Consider this a call to arms. Not arms, really -- violence is not the answer, of course. This thing is not a big thing, like calling for a general strike for impoverished, abused workers in a Third World country. Really, this probably wouldn't be the place to dispense that kind of information most efficiently anyway. So maybe you should consider this a small cry for a tiny shard of truth, which is a thing nonetheless.
You can't deny that.
Since there is no national championship game in college football this year, let's just stop calling it that.
Now, wasn't that easy?
Mike Zarrilli/Getty Images
Congratulations, guys ... due to contractual obligations you might be national champions.
This could be huge. It could spread virally, from common folk like us to the nation's sports editors and broadcasters. Let's give it a shot.
Here's a little story that kind of relates:
One time in the mid-'80s, a friend of mine was walking to class at UC Davis when he came across the usual cacophony of campus protests. One of them had something to do with Archbishop Desmond Tutu and apartheid, another was Campus Crusade for Christ, and a third was a shaggy group of guys walking in circles and chanting something my friend couldn't understand.
As he got closer, he figured it out: They were all yelling, "Dump The DH! Dump The DH!" It was a sophomoric backlash to all the consciousness-raising of the moment, so my friend got in line and started chanting.
This protest is kind of like that one.
There will be a game in January in New Orleans between Ohio State and LSU, and the winner will have no greater claim to the national championship than three or four other teams that finish their season with wins in January.
There is no national championship game. They're going to call it that, for contractual reasons, but that doesn't mean we have to follow along blindly.
This national championship is as mythical as every one before the BCS was invented by that drunk guy in his garage. LSU-Ohio State will not tell you the best team in college football any more than Georgia-Hawaii or Virginia Tech-Kansas or West Virginia-Oklahoma.
If you keep calling it what they want you to call it, they win. So call it something else, like the Mythical Bowl brought to you by That Drunk Guy in his Garage, or something like that.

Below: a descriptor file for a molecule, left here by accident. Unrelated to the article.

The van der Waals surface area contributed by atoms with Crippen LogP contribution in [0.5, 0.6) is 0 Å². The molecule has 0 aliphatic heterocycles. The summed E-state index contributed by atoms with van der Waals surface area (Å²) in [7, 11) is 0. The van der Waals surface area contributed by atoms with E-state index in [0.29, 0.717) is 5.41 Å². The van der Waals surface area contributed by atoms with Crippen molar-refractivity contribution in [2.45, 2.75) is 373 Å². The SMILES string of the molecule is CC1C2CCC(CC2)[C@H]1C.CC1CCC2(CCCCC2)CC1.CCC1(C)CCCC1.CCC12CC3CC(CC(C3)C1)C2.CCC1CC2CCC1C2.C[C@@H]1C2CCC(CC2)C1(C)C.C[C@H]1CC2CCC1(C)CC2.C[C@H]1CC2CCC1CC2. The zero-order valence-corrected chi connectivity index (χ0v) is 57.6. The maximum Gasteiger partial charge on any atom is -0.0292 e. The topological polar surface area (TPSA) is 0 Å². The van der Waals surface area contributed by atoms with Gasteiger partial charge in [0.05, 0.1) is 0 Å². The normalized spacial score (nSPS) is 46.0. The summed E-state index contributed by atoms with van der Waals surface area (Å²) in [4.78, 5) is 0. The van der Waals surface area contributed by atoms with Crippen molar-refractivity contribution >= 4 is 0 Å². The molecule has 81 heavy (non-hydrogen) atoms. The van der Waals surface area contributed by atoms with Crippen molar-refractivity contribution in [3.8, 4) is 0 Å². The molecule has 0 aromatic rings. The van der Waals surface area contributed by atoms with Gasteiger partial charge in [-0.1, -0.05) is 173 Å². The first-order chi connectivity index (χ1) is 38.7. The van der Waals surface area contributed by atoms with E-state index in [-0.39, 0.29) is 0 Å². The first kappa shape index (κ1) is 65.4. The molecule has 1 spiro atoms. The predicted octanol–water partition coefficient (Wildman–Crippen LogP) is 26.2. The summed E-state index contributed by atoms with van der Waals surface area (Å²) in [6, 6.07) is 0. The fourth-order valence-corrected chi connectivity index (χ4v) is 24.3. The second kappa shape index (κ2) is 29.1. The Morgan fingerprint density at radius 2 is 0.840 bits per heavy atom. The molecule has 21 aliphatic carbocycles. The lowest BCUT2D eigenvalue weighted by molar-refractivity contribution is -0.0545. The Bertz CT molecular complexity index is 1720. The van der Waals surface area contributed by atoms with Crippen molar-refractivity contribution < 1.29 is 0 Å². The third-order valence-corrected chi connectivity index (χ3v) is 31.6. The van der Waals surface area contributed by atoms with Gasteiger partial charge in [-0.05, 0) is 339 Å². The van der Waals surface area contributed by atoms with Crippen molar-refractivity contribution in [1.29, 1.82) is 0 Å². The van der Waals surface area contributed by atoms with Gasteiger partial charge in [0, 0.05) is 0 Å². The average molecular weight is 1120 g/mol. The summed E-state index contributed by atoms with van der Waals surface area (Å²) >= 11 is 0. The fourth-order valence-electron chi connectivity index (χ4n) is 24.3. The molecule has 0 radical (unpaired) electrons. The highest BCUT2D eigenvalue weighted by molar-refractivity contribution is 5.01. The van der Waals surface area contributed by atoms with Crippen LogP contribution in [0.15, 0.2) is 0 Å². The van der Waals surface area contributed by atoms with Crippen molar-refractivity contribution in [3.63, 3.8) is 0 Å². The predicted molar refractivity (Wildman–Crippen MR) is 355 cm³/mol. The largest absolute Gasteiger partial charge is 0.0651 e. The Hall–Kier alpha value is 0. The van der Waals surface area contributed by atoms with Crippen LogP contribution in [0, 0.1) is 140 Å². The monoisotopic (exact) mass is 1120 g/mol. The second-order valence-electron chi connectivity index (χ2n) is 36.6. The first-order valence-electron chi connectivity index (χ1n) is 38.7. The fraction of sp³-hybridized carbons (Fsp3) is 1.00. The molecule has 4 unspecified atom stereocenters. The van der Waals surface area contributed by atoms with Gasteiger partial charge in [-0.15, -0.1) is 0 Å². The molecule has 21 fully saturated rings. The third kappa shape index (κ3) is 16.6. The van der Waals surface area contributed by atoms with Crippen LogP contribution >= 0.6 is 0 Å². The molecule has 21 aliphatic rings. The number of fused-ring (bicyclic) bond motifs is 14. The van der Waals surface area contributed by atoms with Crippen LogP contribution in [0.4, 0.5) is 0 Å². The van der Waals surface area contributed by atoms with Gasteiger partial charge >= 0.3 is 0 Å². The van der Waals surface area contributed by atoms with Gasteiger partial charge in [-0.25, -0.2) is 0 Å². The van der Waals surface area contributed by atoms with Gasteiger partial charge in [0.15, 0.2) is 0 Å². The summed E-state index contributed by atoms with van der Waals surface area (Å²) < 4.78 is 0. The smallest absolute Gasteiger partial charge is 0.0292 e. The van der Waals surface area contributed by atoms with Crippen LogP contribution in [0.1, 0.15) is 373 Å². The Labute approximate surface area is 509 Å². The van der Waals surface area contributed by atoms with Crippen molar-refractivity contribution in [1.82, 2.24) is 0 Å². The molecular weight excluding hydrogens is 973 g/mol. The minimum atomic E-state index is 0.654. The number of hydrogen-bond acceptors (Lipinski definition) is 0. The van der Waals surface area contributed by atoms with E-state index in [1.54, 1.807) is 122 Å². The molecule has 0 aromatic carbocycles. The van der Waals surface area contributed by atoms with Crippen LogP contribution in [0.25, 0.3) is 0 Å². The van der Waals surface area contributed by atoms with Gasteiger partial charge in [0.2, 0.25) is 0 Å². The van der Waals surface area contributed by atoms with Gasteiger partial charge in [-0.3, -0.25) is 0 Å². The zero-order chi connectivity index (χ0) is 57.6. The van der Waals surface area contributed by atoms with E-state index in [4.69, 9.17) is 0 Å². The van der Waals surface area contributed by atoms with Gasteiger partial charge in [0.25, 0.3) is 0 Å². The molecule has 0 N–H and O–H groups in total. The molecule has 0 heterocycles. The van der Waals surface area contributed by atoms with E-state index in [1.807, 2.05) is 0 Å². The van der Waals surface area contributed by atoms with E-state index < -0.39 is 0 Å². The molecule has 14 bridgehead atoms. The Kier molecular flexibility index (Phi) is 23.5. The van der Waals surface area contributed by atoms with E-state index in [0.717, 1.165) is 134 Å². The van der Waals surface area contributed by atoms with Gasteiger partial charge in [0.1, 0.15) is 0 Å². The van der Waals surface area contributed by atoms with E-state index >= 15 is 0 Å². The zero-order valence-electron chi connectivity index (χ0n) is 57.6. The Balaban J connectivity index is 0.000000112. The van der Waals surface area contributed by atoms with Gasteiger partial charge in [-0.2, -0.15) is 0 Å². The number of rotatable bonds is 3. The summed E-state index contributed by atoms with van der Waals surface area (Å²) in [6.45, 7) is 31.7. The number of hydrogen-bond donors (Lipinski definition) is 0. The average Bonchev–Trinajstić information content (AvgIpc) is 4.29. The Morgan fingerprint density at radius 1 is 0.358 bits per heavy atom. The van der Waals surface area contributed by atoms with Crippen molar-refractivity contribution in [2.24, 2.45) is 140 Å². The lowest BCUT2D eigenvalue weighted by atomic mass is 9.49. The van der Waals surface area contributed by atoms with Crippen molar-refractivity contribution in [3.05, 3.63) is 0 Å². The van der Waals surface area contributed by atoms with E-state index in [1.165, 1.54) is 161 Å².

So stand up for what's right. Speak the truth.
Oh, and the next time someone trots out an anti-playoff argument that includes any reference to the number of games or academics, tell them this:
The Pennsylvania state high school football championships will conclude this weekend. The teams will be playing their 16th game.
This Week's List
• I can completely understand the Ravens feeling they got jobbed by the refs Monday night, but they need to revise one part of their argument: Most people are not rooting for the Patriots to go undefeated.
• This could be the anti-Patriot in me talking, but: Doesn't it look like Tom Brady has become whiny this season?
• OK, so ... you're saying he doesn't need a reason?: Tony Dungy, telling Bob Costas that he didn't think his comments regarding the Patriots' video cheating had any impact on Bill Belichick's cold-shoulder handshake after the Pats-Colts game, said. "That's Bill. He's always been that way with me."
• How you know the NFL team in your viewing area is not its network's top priority: Any and all combinations involving Matt Vasgersian and J.C. Pearson.
• Isn't it a prerequisite for NFL officials to have at least a fleeting relationship with the rules? If an assistant coach, who is not allowed to call a timeout, calls one anyway, and it is granted by the official, is it really a timeout?
• It might be better than "Year of the 0-16 and 16-0": Fittingly, this NFL season is shaping up as the Year of the Timeout.
• For everyone who is saying, "See, his past caught up with him," consider this: There's no denying Sean Taylor had some issues, but is he supposed to be responsible for the actions of the acquaintances of his half-sister's boyfriend?
• Brought to you by the people who brought you such exciting innovations as graph paper and tube socks: Illinois, in the Rose Bowl.
• It's starting to look like Hank Steinbrenner is going to make his mark as the Ultimatum Specialist: Since it brought A-Rod back on his knees, the new boss of the Yankees issued a Monday ultimatum on the Yankees' trade offer for Johan Santana.
• And, on the other side, you get the feeling the trade talks ended with Mets GM Omar Minaya saying, "Yeah, whatever, just take him": The Nationals got Lastings Milledge -- an unquestioned talent with questionable personality -- for Ryan Church and Brian Schneider.
• And finally, next time that happens: I'm throwing the flag into the stands, too.
Tim Keown is a senior writer for ESPN The Magazine. Sound off to Tim here.